hoisting. Glory hole mining utilizes a single large-diameter raise located in the lowest point of the pit, down which all blasted material is dumped. The bottom of the hole feeds into crushers and a conveying system, which transports the material to the surface through a horizontal or inclined drift (Darling 1989). In contrast to the underground classification, the surface one is not formed into a matrix. This is because depth and therefore the excavating technique, waste handling, and stripping ratio are all functionally related to the deposit geometry, particularly the seam inclination. No preceding classification recognizes this relationship (Hartman 1987; Lewis and Clark 1964; Morrison and Russell 1973; Stout 1980; Thomas 1973).

Ground Control Ground control requires knowledge of the structure (opening), material (rock), and loads (pressures). Structural components are detailed in Table 6.2-10. Earlier tables detailed the deposit by its depth and detailed rocks by strength (Tables 6.2-5 and 6.2-7, respectively). From the point of view of support, the roof, pillars, and fill are of primary concern.
Main Roof

CLASSIFYING UNDERGROUND MINING METHODS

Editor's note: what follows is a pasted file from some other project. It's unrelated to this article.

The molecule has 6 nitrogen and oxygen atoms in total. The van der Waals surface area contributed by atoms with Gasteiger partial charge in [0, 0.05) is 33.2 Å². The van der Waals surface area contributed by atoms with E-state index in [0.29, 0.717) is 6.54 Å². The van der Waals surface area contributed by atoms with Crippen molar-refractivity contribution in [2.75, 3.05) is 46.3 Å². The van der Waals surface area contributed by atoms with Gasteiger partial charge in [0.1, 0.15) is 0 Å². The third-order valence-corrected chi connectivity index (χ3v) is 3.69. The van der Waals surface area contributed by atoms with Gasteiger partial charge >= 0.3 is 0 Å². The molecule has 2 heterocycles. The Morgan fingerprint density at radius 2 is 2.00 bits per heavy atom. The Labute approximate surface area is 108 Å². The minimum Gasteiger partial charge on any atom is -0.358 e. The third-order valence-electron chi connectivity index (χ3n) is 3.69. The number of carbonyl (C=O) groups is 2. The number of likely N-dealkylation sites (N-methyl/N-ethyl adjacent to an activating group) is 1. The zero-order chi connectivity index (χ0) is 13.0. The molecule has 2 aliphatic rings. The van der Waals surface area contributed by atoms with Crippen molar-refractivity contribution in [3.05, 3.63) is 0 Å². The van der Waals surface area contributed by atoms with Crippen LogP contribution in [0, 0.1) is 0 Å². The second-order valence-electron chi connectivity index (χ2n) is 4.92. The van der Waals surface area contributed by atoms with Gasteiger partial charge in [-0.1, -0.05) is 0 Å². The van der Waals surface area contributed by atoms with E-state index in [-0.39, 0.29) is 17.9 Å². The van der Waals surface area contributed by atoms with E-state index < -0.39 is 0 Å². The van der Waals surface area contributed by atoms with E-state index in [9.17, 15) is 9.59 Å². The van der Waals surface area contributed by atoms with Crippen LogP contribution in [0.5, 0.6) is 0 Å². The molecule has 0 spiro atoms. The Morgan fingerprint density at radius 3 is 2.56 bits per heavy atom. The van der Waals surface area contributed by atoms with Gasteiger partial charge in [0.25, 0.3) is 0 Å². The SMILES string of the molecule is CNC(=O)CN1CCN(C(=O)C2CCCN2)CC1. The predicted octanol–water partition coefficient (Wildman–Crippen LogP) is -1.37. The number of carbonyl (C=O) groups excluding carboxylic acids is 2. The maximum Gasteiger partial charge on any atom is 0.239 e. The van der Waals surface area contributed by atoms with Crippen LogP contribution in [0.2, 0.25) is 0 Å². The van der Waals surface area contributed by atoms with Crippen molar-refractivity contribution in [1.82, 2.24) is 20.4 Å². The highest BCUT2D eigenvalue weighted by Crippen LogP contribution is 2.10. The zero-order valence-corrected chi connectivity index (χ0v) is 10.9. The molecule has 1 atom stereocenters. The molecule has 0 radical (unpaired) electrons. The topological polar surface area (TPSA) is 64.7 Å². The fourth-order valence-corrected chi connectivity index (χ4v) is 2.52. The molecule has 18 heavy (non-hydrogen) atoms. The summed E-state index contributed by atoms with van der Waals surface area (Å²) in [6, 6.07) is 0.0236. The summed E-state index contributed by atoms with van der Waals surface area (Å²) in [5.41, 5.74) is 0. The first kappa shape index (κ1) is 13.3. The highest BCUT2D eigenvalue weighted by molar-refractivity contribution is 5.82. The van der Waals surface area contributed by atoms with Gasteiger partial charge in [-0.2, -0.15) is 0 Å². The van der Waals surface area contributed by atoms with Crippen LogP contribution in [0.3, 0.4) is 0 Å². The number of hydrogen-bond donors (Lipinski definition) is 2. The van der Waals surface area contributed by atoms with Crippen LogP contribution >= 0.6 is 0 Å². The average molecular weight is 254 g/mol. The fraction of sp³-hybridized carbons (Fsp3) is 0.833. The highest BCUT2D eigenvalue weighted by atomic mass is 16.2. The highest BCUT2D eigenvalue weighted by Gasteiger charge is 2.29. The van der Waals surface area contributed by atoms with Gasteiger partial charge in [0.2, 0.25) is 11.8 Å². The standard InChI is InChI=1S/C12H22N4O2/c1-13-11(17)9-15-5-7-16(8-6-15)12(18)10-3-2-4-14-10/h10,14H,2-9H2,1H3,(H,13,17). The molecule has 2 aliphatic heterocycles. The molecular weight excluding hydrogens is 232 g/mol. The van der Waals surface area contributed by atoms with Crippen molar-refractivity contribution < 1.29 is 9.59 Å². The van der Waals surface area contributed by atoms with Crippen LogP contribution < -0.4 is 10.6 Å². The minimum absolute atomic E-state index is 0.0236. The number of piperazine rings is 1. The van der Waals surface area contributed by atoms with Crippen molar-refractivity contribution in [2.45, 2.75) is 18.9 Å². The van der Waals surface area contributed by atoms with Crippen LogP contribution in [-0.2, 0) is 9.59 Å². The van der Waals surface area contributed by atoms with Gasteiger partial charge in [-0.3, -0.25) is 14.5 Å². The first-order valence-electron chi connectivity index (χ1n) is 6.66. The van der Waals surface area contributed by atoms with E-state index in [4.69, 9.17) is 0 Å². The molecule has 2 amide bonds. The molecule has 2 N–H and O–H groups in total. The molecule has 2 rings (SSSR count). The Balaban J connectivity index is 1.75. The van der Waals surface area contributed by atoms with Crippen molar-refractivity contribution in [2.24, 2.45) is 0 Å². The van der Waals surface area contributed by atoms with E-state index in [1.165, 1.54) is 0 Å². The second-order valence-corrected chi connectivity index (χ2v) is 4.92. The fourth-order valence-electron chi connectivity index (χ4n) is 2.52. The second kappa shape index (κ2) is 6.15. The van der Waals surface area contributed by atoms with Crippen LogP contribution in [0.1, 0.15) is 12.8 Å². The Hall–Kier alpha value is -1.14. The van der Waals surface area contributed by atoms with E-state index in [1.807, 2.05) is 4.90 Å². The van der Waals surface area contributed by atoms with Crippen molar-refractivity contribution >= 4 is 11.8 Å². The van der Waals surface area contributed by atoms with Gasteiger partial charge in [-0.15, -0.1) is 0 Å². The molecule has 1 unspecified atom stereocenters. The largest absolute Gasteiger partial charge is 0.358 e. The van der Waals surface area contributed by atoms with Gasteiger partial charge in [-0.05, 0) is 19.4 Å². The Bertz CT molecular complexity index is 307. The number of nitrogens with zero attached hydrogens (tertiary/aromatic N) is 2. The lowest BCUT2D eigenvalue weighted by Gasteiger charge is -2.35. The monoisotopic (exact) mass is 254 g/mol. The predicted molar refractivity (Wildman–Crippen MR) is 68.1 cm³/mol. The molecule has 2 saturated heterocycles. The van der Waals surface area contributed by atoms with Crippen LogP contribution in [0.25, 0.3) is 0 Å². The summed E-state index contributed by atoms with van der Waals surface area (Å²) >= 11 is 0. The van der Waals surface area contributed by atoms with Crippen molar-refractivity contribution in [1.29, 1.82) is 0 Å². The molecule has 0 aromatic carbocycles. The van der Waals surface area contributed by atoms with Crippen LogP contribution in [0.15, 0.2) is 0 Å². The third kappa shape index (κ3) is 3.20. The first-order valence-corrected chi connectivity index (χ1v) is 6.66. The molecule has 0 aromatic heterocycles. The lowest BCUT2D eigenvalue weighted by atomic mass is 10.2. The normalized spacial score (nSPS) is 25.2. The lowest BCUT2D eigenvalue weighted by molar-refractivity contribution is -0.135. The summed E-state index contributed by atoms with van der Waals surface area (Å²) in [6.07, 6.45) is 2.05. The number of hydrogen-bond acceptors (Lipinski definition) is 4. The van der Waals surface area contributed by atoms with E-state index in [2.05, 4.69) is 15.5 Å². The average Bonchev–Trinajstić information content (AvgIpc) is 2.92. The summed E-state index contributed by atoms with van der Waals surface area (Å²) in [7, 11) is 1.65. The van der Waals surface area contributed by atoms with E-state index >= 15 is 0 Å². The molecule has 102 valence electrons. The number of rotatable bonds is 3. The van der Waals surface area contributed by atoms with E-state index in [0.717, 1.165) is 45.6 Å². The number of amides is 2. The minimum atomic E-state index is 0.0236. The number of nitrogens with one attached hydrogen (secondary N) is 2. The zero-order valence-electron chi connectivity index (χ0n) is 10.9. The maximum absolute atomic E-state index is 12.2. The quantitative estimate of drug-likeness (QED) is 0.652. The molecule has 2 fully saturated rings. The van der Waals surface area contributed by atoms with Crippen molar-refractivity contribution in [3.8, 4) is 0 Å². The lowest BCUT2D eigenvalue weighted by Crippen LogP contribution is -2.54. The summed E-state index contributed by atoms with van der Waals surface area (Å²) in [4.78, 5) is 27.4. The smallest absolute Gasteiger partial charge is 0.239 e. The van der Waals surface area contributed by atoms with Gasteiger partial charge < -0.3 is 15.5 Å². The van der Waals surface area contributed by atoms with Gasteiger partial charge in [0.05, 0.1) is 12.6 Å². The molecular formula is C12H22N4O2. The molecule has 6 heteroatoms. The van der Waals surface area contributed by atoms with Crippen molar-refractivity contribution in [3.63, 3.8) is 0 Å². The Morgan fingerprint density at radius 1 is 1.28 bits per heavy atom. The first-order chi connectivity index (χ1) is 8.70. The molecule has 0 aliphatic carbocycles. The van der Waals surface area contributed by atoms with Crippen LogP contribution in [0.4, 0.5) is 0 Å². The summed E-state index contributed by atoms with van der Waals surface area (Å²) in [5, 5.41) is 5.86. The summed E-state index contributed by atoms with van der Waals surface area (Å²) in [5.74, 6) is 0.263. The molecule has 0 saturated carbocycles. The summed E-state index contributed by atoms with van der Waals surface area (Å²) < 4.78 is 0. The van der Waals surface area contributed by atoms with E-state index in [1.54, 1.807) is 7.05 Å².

Normally, two major independent parameters will be considered that form a matrix, unlike for surface methods. These two parameters are (1) the basic deposit geometry, as for surface methods, and (2) the support requirement necessary to mine stable stopes, or to produce caving, a ground control problem (Boshkov and Wright 1973; Hamrin 1980; Hartman 1987; Lewis and Clark 1964; Thomas 1973). Deposit Geometry Deposit geometry employs the same cutoff points for tabular deposits as in the surface classification, but for different reasons. Flat deposits require machine handling of the bulk solid at or near the face; steep ones can exploit gravity (Table 6.2-2), with an intermediate inclination recognized. If stopes are developed on-strike in steep seams as large tunnel sections or step rooms (Hamrin 1980), machine handling can still be used. The resulting stepped configuration causes either dilution or decreased recovery, or both. Because this face can also be benched, stope mining simply reproduces tunneling.